All of this makes Starbuck something of a stiff character, but he’s the necessary opposing force in the plot. Mr. Worth’s bell clear baritone instrument is somehow able to articulate his characters complexity as his Starbuck wars within himself in a desperate attempt to carry out his sworn duty to his captain while remaining true to himself and his men. It’s a marvelous, upstanding performance.
Closer to Greenhorn is the enigmatic Queequeg, a massively-tattooed South Sea Island harpooner who also serves as Greenhorn’s mentor and friend. In terms of the opera, Queequeg serves the purpose of articulating an exotic, pagan religious philosophy that ultimately helps Greenhorn deal with the oncoming tragedy of the Pequod.
The rich, profound baritone of Eric Green melds perfectly with Queequeg’s character, giving him the kind of quiet moral authority that often seems to elude the more rigid Starbuck.
Like Britten’s “Billy Budd,” also based on a Melville novel, the operatic “Moby-Dick” is, given its 19th century nautical situation, an unusual work in this genre in that it consists only of male characters. Britten didn’t have an issue with this. Mr. Heggie, on the other hand, wanted to vary his vocal mix a bit more. His happy solution to the problem was to fall back to the operatic tradition of the “trouser role” in which a female singer fills the part of a boy or male teen.
The conceit perfectly fits the role of Pip, the captain’s young cabin boy, ably and gratifyingly sung in this production by soprano Talise Trevigne. As fine an actress as she is a singer, Ms. Trevigne beautifully navigates the transformation of her initially innocent character into a haunted and fearful prophet of doom. She also adds a perfect vocal touch to some of the ensemble moments in the opera, helping create a richer blend in this work than Britten was able to achieve with “Billy Budd’s” all-male cast.
In addition to the primary cast, WNO’s large all-male chorus of harpooners, ship’s officers and assorted deckhands sings clearly, enthusiastically, and harmoniously in this production. It’s one of the better choral performances we’ve heard in quite some time, notable for fine diction and crisp entrances. Kudos to all.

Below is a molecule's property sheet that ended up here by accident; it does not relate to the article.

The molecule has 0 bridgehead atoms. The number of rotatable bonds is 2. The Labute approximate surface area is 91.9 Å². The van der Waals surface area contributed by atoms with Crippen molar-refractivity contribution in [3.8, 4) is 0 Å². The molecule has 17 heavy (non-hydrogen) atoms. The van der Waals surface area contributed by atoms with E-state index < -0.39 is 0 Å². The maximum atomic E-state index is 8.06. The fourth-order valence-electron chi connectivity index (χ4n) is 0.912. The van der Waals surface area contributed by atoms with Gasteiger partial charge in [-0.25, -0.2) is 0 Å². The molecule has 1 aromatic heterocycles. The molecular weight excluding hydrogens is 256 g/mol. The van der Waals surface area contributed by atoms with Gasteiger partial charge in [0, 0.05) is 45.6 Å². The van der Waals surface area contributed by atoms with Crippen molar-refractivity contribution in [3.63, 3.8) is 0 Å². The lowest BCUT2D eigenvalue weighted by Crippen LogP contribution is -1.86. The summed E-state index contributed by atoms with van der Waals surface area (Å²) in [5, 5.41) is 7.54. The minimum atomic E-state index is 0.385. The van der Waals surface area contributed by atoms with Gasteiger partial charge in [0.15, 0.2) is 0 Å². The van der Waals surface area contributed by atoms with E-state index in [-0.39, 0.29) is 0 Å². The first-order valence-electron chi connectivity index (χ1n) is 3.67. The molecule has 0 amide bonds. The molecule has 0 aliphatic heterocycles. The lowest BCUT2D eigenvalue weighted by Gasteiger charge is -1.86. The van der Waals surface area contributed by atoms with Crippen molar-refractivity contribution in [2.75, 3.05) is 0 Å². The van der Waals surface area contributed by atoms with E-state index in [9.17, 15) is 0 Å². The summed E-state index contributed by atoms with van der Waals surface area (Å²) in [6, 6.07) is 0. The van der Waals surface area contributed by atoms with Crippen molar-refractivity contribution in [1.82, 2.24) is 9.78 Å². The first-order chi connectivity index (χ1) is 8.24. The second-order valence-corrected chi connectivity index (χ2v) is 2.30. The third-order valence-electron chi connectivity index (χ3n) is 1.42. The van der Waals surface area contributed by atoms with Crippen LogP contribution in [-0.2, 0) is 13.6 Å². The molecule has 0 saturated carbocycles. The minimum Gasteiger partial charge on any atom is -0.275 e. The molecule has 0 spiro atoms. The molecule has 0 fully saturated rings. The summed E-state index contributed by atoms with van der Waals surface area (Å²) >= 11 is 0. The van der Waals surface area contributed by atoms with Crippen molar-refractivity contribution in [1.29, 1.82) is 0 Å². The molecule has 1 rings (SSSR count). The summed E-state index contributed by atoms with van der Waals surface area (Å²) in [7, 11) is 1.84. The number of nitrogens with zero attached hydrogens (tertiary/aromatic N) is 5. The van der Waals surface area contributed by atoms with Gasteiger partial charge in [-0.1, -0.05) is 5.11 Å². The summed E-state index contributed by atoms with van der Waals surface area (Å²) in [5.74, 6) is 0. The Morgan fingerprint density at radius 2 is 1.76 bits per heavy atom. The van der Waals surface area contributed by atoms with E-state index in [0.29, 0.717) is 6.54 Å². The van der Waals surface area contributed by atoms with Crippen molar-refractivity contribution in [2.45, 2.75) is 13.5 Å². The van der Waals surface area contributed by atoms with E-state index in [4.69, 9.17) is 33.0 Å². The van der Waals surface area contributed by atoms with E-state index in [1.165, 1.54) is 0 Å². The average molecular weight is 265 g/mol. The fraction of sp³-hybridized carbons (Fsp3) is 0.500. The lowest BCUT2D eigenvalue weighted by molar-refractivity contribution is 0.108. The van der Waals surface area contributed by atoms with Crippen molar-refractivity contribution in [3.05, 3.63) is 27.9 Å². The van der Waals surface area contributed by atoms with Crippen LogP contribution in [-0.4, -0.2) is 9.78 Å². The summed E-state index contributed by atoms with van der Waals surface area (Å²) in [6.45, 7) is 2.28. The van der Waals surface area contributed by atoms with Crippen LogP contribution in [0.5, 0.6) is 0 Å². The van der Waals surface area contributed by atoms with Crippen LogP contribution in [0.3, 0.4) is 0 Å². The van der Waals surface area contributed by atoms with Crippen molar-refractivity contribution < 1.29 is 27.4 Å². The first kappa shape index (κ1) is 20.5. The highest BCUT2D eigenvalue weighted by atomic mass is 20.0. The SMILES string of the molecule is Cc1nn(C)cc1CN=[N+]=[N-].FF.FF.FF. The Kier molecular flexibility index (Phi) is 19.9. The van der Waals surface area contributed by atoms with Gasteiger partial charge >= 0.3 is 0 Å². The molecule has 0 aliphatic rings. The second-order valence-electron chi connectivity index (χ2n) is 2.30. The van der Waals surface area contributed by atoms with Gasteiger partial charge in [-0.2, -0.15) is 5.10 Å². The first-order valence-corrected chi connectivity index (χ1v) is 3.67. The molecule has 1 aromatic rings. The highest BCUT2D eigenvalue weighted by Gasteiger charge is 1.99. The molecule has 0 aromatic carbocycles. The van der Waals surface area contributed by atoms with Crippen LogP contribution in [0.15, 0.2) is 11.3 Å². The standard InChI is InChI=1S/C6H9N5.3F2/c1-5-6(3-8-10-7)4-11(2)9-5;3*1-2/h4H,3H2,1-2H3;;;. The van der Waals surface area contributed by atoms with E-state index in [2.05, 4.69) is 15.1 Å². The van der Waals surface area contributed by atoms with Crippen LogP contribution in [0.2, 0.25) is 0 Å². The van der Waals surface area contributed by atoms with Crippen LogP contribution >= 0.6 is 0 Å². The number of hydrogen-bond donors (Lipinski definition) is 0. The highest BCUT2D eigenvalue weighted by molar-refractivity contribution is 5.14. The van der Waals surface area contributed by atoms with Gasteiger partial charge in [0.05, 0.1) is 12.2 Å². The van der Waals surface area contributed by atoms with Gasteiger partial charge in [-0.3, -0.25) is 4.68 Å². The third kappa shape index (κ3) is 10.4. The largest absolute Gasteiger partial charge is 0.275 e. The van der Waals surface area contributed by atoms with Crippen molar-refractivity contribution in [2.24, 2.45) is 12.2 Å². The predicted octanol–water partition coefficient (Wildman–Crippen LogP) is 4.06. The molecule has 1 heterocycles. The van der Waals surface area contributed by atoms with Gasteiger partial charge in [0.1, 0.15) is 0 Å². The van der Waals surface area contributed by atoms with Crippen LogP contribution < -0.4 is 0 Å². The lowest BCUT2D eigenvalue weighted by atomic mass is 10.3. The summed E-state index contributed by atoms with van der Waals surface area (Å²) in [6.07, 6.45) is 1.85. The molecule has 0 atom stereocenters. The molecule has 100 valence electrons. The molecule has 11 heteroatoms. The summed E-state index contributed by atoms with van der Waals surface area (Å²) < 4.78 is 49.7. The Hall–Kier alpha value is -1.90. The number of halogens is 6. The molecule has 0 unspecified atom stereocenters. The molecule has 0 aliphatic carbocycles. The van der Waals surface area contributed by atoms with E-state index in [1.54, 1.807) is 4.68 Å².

In his first appearance in the pit of a WNO production, conductor Evan Rogister turns in a sterling turn at the helm, keeping the orchestra calibrated and on target and carefully molding the ebb and flow of the vocal and instrumental lines, creating a near perfect musical blend as he navigates Mr. Heggie’s sparkling score.
In the end, about the only fault we could find with this wonderfully fresh, new and accessible American opera were a few trite—but only occasional—passages in the music that seemed a bit clichéd. That said, some of Bizet’s music for his immortal “Carmen” gets the same rap sometimes. Perhaps one shouldn’t expect 100 percent perfection in a nearly three-hour musical epic, so perhaps we’re being a bit churlish here.
WNO’s production of Heggie’s and Scheer’s outstanding “Moby-Dick” fires on all cylinders. It’s visually lavish, musically rich and satisfying, and also does amazingly well as a musical theater piece with its careful articulation of character and a tragic story line that drives ahead with relentlessness and remorselessness. It’s as fine an evening of opera and musical theater as DC is likely to see this season.
We sincerely hope than many more audiences in the coming years will get a chance to see what a real contemporary American opera can achieve.
Rating: **** (4 out of 4 stars)
The Washington National Opera’s production of “Moby-Dick” continues its limited run here through March 8, 2014.
For tickets and information, visit WNO online on the Kennedy Center website. Alternatively, call the box office at 800-444-1324 or 202-467-4600.
Also note: WNO’s Domingo-Cafritz young artists appear in recital in the Opera House Thursday, February 27, at 7:30 p.m. Tickets are just $15. Joining the current roster of young singers will be distinguished former members Keri Alkema and Javier Arrey. Tickets and info as above.